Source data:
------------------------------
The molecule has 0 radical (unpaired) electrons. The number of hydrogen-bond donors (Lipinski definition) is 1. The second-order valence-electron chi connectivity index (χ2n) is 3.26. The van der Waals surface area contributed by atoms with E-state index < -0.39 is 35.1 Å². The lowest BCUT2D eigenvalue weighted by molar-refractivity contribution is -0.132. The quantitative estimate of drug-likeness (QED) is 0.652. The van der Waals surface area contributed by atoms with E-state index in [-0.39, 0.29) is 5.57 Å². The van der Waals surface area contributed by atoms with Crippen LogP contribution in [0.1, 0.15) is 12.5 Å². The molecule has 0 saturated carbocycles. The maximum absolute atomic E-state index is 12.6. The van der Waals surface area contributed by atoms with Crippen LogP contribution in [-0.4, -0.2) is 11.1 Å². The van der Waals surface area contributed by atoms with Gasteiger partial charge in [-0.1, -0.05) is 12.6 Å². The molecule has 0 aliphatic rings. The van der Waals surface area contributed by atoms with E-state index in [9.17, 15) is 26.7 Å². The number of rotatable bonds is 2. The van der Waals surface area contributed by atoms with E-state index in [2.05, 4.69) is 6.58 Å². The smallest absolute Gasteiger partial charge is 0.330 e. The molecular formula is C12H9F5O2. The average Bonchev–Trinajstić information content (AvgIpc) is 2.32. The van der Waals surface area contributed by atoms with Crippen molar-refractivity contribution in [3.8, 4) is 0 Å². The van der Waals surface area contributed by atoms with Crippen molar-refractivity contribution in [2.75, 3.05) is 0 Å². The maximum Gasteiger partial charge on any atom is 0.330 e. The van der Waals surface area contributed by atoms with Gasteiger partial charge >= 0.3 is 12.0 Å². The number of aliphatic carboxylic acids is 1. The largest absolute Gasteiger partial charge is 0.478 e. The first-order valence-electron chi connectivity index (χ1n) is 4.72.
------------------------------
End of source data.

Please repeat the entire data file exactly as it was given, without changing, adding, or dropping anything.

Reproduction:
The molecule has 0 radical (unpaired) electrons. The number of hydrogen-bond donors (Lipinski definition) is 1. The second-order valence-electron chi connectivity index (χ2n) is 3.26. The van der Waals surface area contributed by atoms with E-state index < -0.39 is 35.1 Å². The lowest BCUT2D eigenvalue weighted by molar-refractivity contribution is -0.132. The quantitative estimate of drug-likeness (QED) is 0.652. The van der Waals surface area contributed by atoms with E-state index in [-0.39, 0.29) is 5.57 Å². The van der Waals surface area contributed by atoms with Crippen LogP contribution in [0.1, 0.15) is 12.5 Å². The molecule has 0 saturated carbocycles. The maximum absolute atomic E-state index is 12.6. The van der Waals surface area contributed by atoms with Crippen LogP contribution in [-0.4, -0.2) is 11.1 Å². The van der Waals surface area contributed by atoms with Gasteiger partial charge in [-0.1, -0.05) is 12.6 Å². The molecule has 0 aliphatic rings. The van der Waals surface area contributed by atoms with E-state index in [9.17, 15) is 26.7 Å². The number of rotatable bonds is 2. The van der Waals surface area contributed by atoms with E-state index in [2.05, 4.69) is 6.58 Å². The smallest absolute Gasteiger partial charge is 0.330 e. The molecular formula is C12H9F5O2. The average Bonchev–Trinajstić information content (AvgIpc) is 2.32. The van der Waals surface area contributed by atoms with Crippen molar-refractivity contribution in [3.8, 4) is 0 Å². The van der Waals surface area contributed by atoms with Crippen molar-refractivity contribution in [2.75, 3.05) is 0 Å². The maximum Gasteiger partial charge on any atom is 0.330 e. The van der Waals surface area contributed by atoms with Gasteiger partial charge >= 0.3 is 12.0 Å². The number of aliphatic carboxylic acids is 1. The largest absolute Gasteiger partial charge is 0.478 e. The first-order valence-electron chi connectivity index (χ1n) is 4.72.